I got diagnosed with a lifelong autoimmune disease, ulcerative colitis, in June of 2019. I’ve been hospitalized twice since then, and I’m still struggling to get the symptoms under control.
For the past few months, I’ve been on a heavy dose of corticosteroids to alleviate my symptoms, which unfortunately don’t make me super buff, but instead offer a litany of unwanted side effects. I’ve scored a new dad belly, acne all over my body, and a big round face that makes me look like I weigh 300 pounds (the official and hilarious medical term for it is “moonface”).
All of these I had reluctantly come to terms with, but what really got me is a couple of weeks ago, I noticed that my hair was falling out. When I shower, I can literally see my hair in my hands as I lather my shampoo.
What challenged me through all of this was this concept of self-love that I’d preached for so long. It was so much different when the game changed. It was harder to “love myself” when I couldn’t look in the mirror anymore; when I couldn’t recognize who I saw. Here I was preaching this as my life mantra, when I couldn’t even keep it up knowing that these symptoms are only temporary.
Scour the internet and you can find thousands upon thousands of articles, videos, quotes and memes about self-love. It’s a pervasive topic and one that seems to just recently have entered the mainstream conversation.
Often the way I see self-love expressed and understood is self-affirmation in every sense.
You are beautiful.
You are worth it.
You deserve this.
You can do it.
Admittedly, it works. It’s motivating. It makes me feel better. But is the ultimate goal to find something that feels good, or something that rings true?
The greatest moments of self-love that I’ve discovered are the ones that break my perspective. That cause me to crack. The earth-shattering realizations that hurt, but give me a deeper understanding of who I am to even love myself in any real sense.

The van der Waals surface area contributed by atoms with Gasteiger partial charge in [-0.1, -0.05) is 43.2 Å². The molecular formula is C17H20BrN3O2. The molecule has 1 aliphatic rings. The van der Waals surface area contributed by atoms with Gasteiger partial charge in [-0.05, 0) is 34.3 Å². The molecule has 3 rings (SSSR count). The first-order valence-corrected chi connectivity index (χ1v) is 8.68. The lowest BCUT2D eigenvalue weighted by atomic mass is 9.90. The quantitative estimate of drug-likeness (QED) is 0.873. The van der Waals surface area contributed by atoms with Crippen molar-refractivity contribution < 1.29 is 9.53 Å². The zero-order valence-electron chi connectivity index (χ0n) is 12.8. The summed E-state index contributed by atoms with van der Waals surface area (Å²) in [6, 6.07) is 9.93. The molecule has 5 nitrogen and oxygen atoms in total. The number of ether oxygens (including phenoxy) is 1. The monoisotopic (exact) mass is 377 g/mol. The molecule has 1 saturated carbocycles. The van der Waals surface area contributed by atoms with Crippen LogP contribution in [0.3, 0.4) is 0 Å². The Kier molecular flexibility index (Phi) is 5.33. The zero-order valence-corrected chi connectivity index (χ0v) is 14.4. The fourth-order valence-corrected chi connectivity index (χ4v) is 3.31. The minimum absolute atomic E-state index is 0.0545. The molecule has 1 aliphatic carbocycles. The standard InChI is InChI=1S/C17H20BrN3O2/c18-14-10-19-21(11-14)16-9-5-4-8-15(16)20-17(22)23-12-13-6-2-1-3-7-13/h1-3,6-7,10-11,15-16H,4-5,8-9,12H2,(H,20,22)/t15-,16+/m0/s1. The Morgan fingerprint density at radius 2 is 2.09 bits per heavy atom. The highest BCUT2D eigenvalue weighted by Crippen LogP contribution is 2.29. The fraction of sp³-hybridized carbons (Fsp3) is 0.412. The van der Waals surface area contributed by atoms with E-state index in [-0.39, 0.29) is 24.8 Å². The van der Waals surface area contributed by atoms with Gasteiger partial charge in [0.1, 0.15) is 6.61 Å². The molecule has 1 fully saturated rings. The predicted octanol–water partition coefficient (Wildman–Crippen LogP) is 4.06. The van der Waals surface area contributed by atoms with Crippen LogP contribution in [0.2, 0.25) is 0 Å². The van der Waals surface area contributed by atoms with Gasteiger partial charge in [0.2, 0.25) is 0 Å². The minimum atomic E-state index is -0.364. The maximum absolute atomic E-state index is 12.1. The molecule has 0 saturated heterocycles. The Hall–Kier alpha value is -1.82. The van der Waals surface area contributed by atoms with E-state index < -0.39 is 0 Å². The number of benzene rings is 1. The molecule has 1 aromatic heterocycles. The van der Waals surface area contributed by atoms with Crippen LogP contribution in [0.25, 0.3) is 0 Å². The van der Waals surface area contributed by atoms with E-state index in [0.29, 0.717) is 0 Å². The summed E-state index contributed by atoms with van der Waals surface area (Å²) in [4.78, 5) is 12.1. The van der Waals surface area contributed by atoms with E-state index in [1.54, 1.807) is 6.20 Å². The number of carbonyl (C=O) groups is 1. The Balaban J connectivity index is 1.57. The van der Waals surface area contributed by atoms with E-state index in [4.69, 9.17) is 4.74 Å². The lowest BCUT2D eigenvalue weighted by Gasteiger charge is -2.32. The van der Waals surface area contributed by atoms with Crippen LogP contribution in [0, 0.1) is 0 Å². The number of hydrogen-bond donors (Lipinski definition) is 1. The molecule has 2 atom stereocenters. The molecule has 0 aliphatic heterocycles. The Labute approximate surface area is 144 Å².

I’ve come to terms with my depression and suicidal tendencies, with my perfectionism, anxiety, pride, with my habits of withdrawal, but also gained greater affiliation with my optimism, idealism, courage, and honesty. And in doing so, in recognizing these real aspects of who I am, I can better identify which of these characteristics are really “me”, and which of these are deep-rooted bad habits that I can work on.
My main issue with the idea that self-love = self-affirmation is it’s a denial of reality, and it promotes quick and superficial motivation rather than a deep understanding of who we actually are. Some of my habits and tendencies are not okay. They shouldn’t be validated, but instead understood, explored, and worked on. Which is easier said than done, and leads me to my next point.
I’m a perfectionist. I always have been. I used to just believe this was who I was. I accepted it and lived with it. Until I began to explore why I’m a perfectionist and challenge it. And I discovered that my perfectionism stems from my aversion to making mistakes and my need to be validated and respected with my work. Which is incredibly unhealthy and something I should work on. And since then, I’ve tried to be more aware of that creeping perfectionism and work on it, to be okay with imperfection, and through this hard process, to give myself grace when I’m not strong enough to leave things be. I’ve got a whole life to figure it out.
The bitter truth is, my hair falling out isn’t sexy. Acne isn’t attractive. My big moonface, albeit hilarious and kinda cute according to my wife, isn’t beautiful. And rather than fooling myself into thinking that it is, why don’t I instead challenge the notion that physical beauty is so important? Why am I identifying so much of who I am, my value and self-worth, with my external appearance?
Instead, I want to use this as an opportunity to challenge myself to be comfortable with anything thrown my way. To establish what really gives my life value. To identify with the right things, and always strive to challenge these notions that I’ve held to be truths in my head, but don’t reflect a true belief in my life.
And I hear Rogaine works pretty well maybe I’ll try that.